Photographers money choose your work because I jumped out port right before I got to getting really good fees, so I’d love to use some of your work as examples with your top photographer a beginner. You stand away way wider, which category you fall into here right now. We’Re looking at these beginner photographers 150 pounds you’re, not making a living from this.

This is a starting point. This is where you put the work in to get better. You work out with your workflow systems, you’re, probably going to leave somebody’s work at some point and have a nightmare, but this is just practice time. This is where you’re learning so I carried on. I I never had a plan to be a food photographer and I started shooting more.

You can read here the cohesion so from this shot here, where the props don’t really make sense, apart from that put props on random backgrounds and the glasses are not great and the food looks okay, but it’s just it’s not a great feature. The composition is pretty bad on my part, and here we have a nicely composed image and I started to read the colors the triangles that the groups of three ways to sort of tell a story and bring the young around the board. Now, let’s not kid ourselves.

This is not groundbreaking work, but it started to get better now this shot with actually taken further a long time ago. I think Tom styled this. I might be wrong Tom will say if he styled this and the breath of background businesses now, isn’t it both style as well? He also did content creation. They did quite a lot. They have like a bit of a. I think each of them has their own independent sort of one-stop shop for social stuff, but this is a much better shot.

We’Ve got the the threes, the groupings of threes, the props make sense. Styling makes sense the whole setting makes sense. I know for a fact. I didn’t own any specific food kit back then I had a softbox, an 8 5 millimeter portrait lens and a canon camera, but my shots were getting better. There start to be more focused on the food, and this all stems made conversation I had with a photographer called Howard shooter, and he reviewed that early work that I showed you and he basically said the thing about being a food photographer, Scott that you have to Make the food look good and I was trying to get the lighting to look good, the post-production to look good everything I was trying to make look good, but not the food, whereas you’ll read the difference.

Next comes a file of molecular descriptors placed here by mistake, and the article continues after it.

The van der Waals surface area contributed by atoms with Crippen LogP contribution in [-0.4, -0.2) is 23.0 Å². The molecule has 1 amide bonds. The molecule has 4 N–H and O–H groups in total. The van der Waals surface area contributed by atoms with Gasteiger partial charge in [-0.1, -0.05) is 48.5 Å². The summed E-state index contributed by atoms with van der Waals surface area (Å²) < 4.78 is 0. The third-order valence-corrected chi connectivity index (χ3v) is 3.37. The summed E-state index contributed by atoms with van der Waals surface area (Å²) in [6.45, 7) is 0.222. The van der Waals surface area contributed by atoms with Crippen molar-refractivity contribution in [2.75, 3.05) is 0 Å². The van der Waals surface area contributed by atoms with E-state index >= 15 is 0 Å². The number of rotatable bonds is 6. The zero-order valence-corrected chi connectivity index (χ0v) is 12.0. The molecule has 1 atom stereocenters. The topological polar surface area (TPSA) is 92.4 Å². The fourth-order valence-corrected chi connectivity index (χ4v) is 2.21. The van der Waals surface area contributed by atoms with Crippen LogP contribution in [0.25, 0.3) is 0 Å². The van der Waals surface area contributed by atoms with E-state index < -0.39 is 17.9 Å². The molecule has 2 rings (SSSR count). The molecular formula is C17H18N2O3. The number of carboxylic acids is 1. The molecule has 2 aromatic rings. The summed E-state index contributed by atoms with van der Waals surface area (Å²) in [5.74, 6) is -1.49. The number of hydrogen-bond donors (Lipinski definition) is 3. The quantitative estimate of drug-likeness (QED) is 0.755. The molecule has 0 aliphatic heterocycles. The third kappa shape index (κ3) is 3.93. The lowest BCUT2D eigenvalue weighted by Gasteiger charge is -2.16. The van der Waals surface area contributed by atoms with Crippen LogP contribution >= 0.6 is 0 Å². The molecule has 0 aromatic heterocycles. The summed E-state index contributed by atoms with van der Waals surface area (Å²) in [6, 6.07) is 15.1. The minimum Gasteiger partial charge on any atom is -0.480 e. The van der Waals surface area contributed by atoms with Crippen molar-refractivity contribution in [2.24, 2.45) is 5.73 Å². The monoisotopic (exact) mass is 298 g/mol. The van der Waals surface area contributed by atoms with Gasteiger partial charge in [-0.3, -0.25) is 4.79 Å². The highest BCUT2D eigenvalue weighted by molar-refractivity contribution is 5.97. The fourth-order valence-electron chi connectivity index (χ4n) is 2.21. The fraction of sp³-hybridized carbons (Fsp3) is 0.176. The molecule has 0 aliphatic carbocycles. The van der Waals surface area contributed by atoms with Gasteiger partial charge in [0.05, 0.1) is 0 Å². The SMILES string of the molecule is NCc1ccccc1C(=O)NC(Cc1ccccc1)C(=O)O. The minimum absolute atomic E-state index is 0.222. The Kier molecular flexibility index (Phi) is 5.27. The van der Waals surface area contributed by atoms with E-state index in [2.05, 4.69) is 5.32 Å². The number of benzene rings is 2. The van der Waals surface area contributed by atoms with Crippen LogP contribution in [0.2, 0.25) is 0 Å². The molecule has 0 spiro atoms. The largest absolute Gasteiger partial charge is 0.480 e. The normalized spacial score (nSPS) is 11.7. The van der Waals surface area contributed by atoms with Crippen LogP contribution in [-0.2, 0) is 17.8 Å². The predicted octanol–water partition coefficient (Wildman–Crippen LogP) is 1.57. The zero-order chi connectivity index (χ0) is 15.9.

Hey, If you look at this food here, if we get back again to this food here or this drink, you can read how all of a sudden the food is. The hero, yes, is not groundbreaking work, but at this point I was charging about 800 pounds a day and the work here when is at this level – and this is not in chronological order – actually shot this when I was charging far more, but it wasn’t a great Shot, I just I didn’t, have it on the day, but the the quality of work here is usable for a small advert social media campaigns. 800 pounds a day is a pretty good, pretty good point when you’re at this. I don’t think it’s what I was charging at this stage, but you know the flat ladies they’ve got good styling again I shot this a lot later on in my career, but there’s a few faults with it.

You know it’s starting to look good, it’s time to look stylized, but I guarantee you, although they won’t be able to produce it for an ad campaign to brief there’ll, be someone with an iPhone doing better work than this and a lot of photography. It comes down to being able to do what you’re told not what you want. Anyone can take a pretty picture, that’s easy! What’S difficult is when the client has very specific requests and that you have to make them come to life. That’S where being a professional photographer comes in, and this is your 800 pounds a day work.

Your portfolio looks like this 800 pounds a day you onto a winner and again with these two shots: they’re good, but they’re, not perfect, they’re close, but they’re. Not quite there. There’S some faults with the composition, with the styling, with the prop source of a background to item options.

They’Re just you know it was part of a busy tes yeux week and things things will let slip. Those shouldn’t have been the camera angles, not quite right on this – that you can read. There’S like a pip missing here that I’ve not photoshopped image.

I’Ve actually fixed this post, but I found this version just to show you here the background we shot this with a hundred megapixel camera on a paper background which is a no-go if you print as it looks awful. This is on a wooden board. If your printer does have some really good, but this is you know, this is 800 pounds, maybe a thousand pounds a day – you’re, probably not getting license fee work.

At this point, I was actually shooting worldwide campaigns, but, of course you don’t nail every sheet, but this is the quality of what you should be producing consistently. This is like the worst shot you do should be coming out like this. Okay, this again was shot very. I think this is one of the first food photos I shot with a stylist in this studio and Sophie styled this, and it was on one of her backgrounds, I think, or Tom’s backgrounds, a core member, and I really liked it. It was a great shot. It always goes down well on social media.